healthcare workers

What you should know about COVID-19 hazard pay, special risk allowance

Michelle Abad

TESTING. Health workers test patients for the coronavirus.

The government’s COVID-19 hazard pay covers public health workers, while the special risk allowance is for health workers in public and private facilities

The payment of benefits to health care workers during the COVID-19 pandemic has been a rocky discussion.

The government says more than P14 billion worth of benefits have been disbursed, but in August 2021 a group of health workers in various hospitals said they were planning to stage a mass protest over unreleased benefits. Similar protests were seen in 2020.

Now, the Commission on Audit says P539 million worth of payment of allowances did not have complete documentary support. There was also a P214 million payment made to “unqualified recipients.” (READ: Congress: If health workers did not receive benefits ‘that’s fraud, that’s corruption’)

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There are policies that specify who are considered COVID-19 healthcare workers and how much is guaranteed to them for risking their lives to work during the pandemic.

The COVID-19 active hazard duty pay (AHDP) and special risk allowance (SRA) have legal basis in the Bayanihan 1 and 2 laws. These are additional benefits on top of existing hazard pay grants, such as the ones under the Magna Carta of Public Health Workers and Joint Circular No. 1, series of 2016, of the health and budget departments.

Here’s what you need to know about these benefits, based on what is outlined in administrative orders and other measures.

Who is qualified to receive COVID-19 hazard pay?

The AHDP under President Rodrigo Duterte’s Administrative Order (AO) No. 35 is for “frontline human resources for health (HRH)” only.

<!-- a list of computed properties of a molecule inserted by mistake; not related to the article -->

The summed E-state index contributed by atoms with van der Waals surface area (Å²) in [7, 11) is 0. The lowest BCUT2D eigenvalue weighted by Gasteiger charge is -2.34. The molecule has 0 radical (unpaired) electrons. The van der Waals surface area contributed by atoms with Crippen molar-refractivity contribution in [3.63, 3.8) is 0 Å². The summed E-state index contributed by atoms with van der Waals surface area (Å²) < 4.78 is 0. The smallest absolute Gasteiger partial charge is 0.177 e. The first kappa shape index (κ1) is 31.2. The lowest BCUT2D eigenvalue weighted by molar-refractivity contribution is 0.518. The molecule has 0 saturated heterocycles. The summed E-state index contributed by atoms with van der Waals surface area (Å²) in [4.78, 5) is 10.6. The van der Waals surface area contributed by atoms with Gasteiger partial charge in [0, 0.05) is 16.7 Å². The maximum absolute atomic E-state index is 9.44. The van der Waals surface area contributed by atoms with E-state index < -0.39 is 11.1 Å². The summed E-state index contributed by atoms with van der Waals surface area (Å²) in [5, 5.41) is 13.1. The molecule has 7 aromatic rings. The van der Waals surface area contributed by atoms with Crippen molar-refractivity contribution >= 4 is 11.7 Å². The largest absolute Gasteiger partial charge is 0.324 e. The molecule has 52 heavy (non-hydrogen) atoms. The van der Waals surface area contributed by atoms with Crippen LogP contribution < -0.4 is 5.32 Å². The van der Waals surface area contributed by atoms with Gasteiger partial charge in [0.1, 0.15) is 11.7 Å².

Based on the law, “frontline human resources for health (HRH) are medical, allied medical, and other personnel in the public sector who are involved in the national health care response to mitigate the transmission of COVID-19 and prevent further loss of lives.”

Thy include:

  • Civilian employees with regular, contractual, or casual positions, whether full or part-time
  • Workers in contract of service (COS) or job order (JO)
  • Barangay health workers (BHWs) assigned to hospitals, laboratories, or medical and quarantine facilities, and whose official duties and responsibilities are directly related to the government’s COVID-19 response
  • Frontline HRHs determined by local government units

Frontline HRHs are those who physically report for work at their assigned work stations. This must be during prescribed official working hours during the state of national emergency.

AO No. 35 says AHDP does not cover:

  • Consultants and experts engaged for a limited period to perform specific activities or services
  • Workers engaged through job contracts (pakyaw) and those paid on piecework basis
  • Student workers and apprentices
  • Individuals or groups of individuals whose services are engaged through COS or JO, including BHWs not assigned to hospitals, laboratories, and medical or quarantine facilities
Who is qualified to receive COVID-19 special risk allowance?